Is War Inevitable?

The ground is being prepared. Syria is Iran, and Iran is Syria. PM Netanyahu said as much on US television this past weekend. Addressing a wide American audience on the highly popular Sunday morning talk show “Meet the Press”, Netanyahu stated: “I don’t think Assad is in power. I think Iran is in power. Because basically Syria has become an Iranian protectorate. Iran’s henchmen, Hezbollah, are doing the fighting for Assad, for his army. To the extent he has an army, it’s the Hezbollah army.” The Israeli PM also added the following: “There is a danger of granting international legitimacy to a recalcitrant regime that is now participating in the mass slaughter of civilians — men, women and children — in Syria and has done so over the past two years.”
In his 1993 book, “A Place among the Nations”, Netanyahu devoted a good deal of his last chapter to the lack of media preparation leading to Israel’s massive invasion of Lebanon in 1982. Author Netanyahu went on to describe a situation whereby nations can win military battles but lose the political wars because they failed to present a narrative that made sense to a larger audience. This was certainly true for Lebanon in 1982. From the moment of the invasion, the Begin government was on the defensive. Arafat portrayed himself as the “innocent David” to Begin’s “superpower Goliath”. From that moment on, to this very day, the Arab-Israeli struggle turned and became instead the Israeli-Palestinian Conflict. Arafat understood that in the final analysis, politics can trump military power. He spun a narrative that was widely disseminated and possessed just enough of the appearance of truth to be believed. Of course, within the context of the greater region of the Middle East (including Iran and Turkey), Israel was still the “little David”. But the perception of reality can often outweigh the non-publicized facts of reality.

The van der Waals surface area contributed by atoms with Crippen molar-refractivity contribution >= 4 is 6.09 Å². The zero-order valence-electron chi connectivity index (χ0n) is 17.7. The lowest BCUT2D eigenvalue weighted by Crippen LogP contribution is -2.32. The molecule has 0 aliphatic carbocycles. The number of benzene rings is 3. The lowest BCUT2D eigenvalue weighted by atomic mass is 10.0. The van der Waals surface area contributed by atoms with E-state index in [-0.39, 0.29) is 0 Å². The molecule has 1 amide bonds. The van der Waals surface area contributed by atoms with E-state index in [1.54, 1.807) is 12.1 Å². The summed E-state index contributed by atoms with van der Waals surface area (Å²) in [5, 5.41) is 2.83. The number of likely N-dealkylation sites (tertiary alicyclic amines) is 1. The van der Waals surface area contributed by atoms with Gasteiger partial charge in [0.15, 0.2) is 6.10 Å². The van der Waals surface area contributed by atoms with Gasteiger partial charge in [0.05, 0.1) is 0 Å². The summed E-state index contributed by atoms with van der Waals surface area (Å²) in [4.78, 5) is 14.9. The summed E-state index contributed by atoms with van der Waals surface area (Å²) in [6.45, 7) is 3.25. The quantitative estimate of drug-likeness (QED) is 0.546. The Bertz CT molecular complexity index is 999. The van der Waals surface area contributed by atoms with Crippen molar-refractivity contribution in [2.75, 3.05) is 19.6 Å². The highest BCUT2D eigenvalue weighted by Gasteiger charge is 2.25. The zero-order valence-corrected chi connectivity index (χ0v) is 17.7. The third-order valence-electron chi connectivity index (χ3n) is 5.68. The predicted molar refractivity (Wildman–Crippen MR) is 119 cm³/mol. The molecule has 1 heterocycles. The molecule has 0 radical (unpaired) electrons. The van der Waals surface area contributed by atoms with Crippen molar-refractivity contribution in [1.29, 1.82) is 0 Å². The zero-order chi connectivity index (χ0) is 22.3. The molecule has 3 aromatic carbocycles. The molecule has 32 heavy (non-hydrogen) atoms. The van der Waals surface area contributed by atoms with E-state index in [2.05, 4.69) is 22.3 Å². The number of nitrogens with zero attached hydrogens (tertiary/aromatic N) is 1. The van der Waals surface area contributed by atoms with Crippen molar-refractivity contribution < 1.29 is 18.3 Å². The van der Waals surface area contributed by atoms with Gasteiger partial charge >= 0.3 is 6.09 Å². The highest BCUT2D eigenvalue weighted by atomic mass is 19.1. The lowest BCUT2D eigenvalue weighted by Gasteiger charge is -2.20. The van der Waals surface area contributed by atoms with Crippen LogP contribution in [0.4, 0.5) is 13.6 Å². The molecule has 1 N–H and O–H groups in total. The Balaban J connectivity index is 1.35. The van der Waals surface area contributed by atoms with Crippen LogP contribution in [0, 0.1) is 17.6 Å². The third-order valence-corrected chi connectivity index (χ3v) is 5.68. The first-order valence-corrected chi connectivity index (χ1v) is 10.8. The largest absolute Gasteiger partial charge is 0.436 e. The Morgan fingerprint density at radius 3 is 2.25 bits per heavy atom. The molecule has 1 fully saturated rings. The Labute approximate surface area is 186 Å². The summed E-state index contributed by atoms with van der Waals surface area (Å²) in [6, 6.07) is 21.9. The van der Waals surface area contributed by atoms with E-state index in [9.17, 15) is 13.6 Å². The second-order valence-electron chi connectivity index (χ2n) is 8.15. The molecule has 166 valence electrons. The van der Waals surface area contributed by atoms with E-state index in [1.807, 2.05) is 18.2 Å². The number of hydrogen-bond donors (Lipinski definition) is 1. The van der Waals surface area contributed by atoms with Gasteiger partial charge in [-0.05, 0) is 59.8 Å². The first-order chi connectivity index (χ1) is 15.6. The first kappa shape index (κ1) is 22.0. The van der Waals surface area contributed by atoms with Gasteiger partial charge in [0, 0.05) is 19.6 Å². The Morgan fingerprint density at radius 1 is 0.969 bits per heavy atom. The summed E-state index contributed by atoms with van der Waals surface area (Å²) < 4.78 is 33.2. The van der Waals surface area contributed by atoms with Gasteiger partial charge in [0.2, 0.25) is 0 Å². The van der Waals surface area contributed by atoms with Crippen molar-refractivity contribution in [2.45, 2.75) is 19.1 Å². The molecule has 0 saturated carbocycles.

Regardless of one’s opinion of Netanyahu, one thing is clear: the PM is the ultimate communicator. Not unlike US President Ronald Reagan (“the great communicator”), Netanyahu has spent an entire career depicting for Western audiences the danger represented by the Islamic Republic of Iran’s nuclear program. Until this weekend, however, he has tended to stay clear of the Syrian civil war and Iran’s direct involvement. In fact, in a response to a direct question, Netanyahu answered that he didn’t want Assad to remain in power in Syria but preferred a “third way”, neither Assad (Iran) nor the Sunni terrorists. But clearly, some kind political ground is being prepared. The linkage between Hezbollah, Assad and Iran is being established. An American-led deal on the Iranian nuclear program, without addressing the regional context, is being portrayed as inadequate. When asked about the sanctions by “Meet the Press” interviewer, David Gregory, Netanyahu replied that Congress had applied the sanctions for a number of reasons. He listed Iran’s support of terrorism (Hezbollah), the situation in the Gulf (regional hegemony) and the nuclear issue.